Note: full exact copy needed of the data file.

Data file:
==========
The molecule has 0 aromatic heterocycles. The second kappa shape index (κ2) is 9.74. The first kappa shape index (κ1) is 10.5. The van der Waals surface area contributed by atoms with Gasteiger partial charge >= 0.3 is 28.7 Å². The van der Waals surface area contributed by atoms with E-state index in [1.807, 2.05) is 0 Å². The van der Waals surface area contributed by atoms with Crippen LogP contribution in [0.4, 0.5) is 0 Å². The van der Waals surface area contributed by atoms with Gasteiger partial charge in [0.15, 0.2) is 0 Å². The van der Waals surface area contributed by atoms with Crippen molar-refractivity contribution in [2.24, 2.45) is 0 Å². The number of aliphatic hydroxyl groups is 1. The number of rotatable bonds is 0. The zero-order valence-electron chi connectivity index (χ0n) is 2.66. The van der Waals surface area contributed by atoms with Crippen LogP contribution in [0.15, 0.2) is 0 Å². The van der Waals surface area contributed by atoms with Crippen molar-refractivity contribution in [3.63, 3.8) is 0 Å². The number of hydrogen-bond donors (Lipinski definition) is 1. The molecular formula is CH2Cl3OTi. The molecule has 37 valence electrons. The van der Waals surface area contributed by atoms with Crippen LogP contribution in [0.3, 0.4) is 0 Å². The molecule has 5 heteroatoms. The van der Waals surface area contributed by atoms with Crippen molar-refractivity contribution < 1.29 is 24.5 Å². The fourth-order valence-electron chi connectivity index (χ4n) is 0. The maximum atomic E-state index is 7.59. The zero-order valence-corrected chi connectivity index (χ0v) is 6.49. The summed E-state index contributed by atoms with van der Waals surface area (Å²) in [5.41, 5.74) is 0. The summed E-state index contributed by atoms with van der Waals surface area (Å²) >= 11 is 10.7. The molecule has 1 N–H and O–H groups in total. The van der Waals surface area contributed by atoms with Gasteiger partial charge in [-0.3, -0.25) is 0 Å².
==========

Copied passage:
The molecule has 0 aromatic heterocycles. The second kappa shape index (κ2) is 9.74. The first kappa shape index (κ1) is 10.5. The van der Waals surface area contributed by atoms with Gasteiger partial charge >= 0.3 is 28.7 Å². The van der Waals surface area contributed by atoms with E-state index in [1.807, 2.05) is 0 Å². The van der Waals surface area contributed by atoms with Crippen LogP contribution in [0.4, 0.5) is 0 Å². The van der Waals surface area contributed by atoms with Gasteiger partial charge in [0.15, 0.2) is 0 Å². The van der Waals surface area contributed by atoms with Crippen molar-refractivity contribution in [2.24, 2.45) is 0 Å². The number of aliphatic hydroxyl groups is 1. The number of rotatable bonds is 0. The zero-order valence-electron chi connectivity index (χ0n) is 2.66. The van der Waals surface area contributed by atoms with Crippen LogP contribution in [0.15, 0.2) is 0 Å². The van der Waals surface area contributed by atoms with Crippen molar-refractivity contribution in [3.63, 3.8) is 0 Å². The number of hydrogen-bond donors (Lipinski definition) is 1. The molecular formula is CH2Cl3OTi. The molecule has 37 valence electrons. The van der Waals surface area contributed by atoms with Crippen LogP contribution in [0.3, 0.4) is 0 Å². The molecule has 5 heteroatoms. The van der Waals surface area contributed by atoms with Crippen molar-refractivity contribution < 1.29 is 24.5 Å². The fourth-order valence-electron chi connectivity index (χ4n) is 0. The maximum atomic E-state index is 7.59. The zero-order valence-corrected chi connectivity index (χ0v) is 6.49. The summed E-state index contributed by atoms with van der Waals surface area (Å²) in [5.41, 5.74) is 0. The summed E-state index contributed by atoms with van der Waals surface area (Å²) >= 11 is 10.7. The molecule has 1 N–H and O–H groups in total. The van der Waals surface area contributed by atoms with Gasteiger partial charge in [-0.3, -0.25) is 0 Å².